Great for locals and tourists alike, Good Time Girls Tours will show you history like you've never seen it before with our signature sass and well-researched facts. 


From left to right: Wren Urbigkit, Jane Bee, Hayley Boothe, Kolby LaBree

From left to right: Wren Urbigkit, Jane Bee, Hayley Boothe, Kolby LaBree

Our guides are smart & talented Bellinghamsters with a wide range of experiences and specialized knowledge. Some of our guides grew up here while others moved here because they loved it so much, but all of them are fierce ambassadors for our quirky little city. 

When they're not wowing tour groups with their historical knowledge and witty jokes, our guides are busy making the world a better, more beautiful place: Jane makes things with her hands, Hayley helps people learn how to make tasty drinks, Kolby is a bonified historical researcher, and Wren plays & teaches cello. 







Started in 2011 by Marissa McGrath and Sara Holodnick, the Good Time Girls is the only organization providing regular guided historical walking tours in Bellingham. As purveyors of history, we take our jobs very seriously. We create, research, develop, and provide tours with the help our guides and many community partners. While our #1 goal is to ensure that everyone who joins us for a tour or event has a good time, we are always looking for ways to enlighten our audiences with facts.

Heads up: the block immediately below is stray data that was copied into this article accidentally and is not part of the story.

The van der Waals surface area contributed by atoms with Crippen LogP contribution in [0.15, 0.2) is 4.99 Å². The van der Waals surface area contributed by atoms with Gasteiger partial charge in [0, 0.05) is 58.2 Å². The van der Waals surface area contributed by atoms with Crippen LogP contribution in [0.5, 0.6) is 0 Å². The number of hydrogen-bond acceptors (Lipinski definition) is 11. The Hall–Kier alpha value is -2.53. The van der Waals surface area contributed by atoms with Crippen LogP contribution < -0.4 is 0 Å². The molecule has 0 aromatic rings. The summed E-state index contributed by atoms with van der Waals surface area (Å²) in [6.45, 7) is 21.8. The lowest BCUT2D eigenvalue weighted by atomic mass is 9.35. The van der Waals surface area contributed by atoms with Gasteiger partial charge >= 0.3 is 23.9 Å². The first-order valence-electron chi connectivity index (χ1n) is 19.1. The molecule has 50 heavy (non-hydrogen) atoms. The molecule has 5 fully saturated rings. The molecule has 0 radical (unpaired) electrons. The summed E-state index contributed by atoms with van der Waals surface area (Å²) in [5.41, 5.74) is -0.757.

Our mainstay-- The Sin & Gin Tour-- focuses specifically on the history of women in Bellingham, and their important role in building this town. We’re particularly interested in giving voice to those women who lived outside of what many considered proper “society,” and exploring their unique stories. Our tours focus on people from all walks of life, including sex workers, teetotalers, rough 'n tumble laborers, immigrants, rumrunners, and traveling preachers because their history is our history. 



We envision a thriving, dynamic and hospitable Bellingham where citizens have a claim to our heritage, take our history into consideration when planning for our future, and where “education” and “entertainment” aren’t mutually exclusive concepts.



  • That history should be accessible,
  • That education can be entertaining, and  
  • In building meaningful partnerships.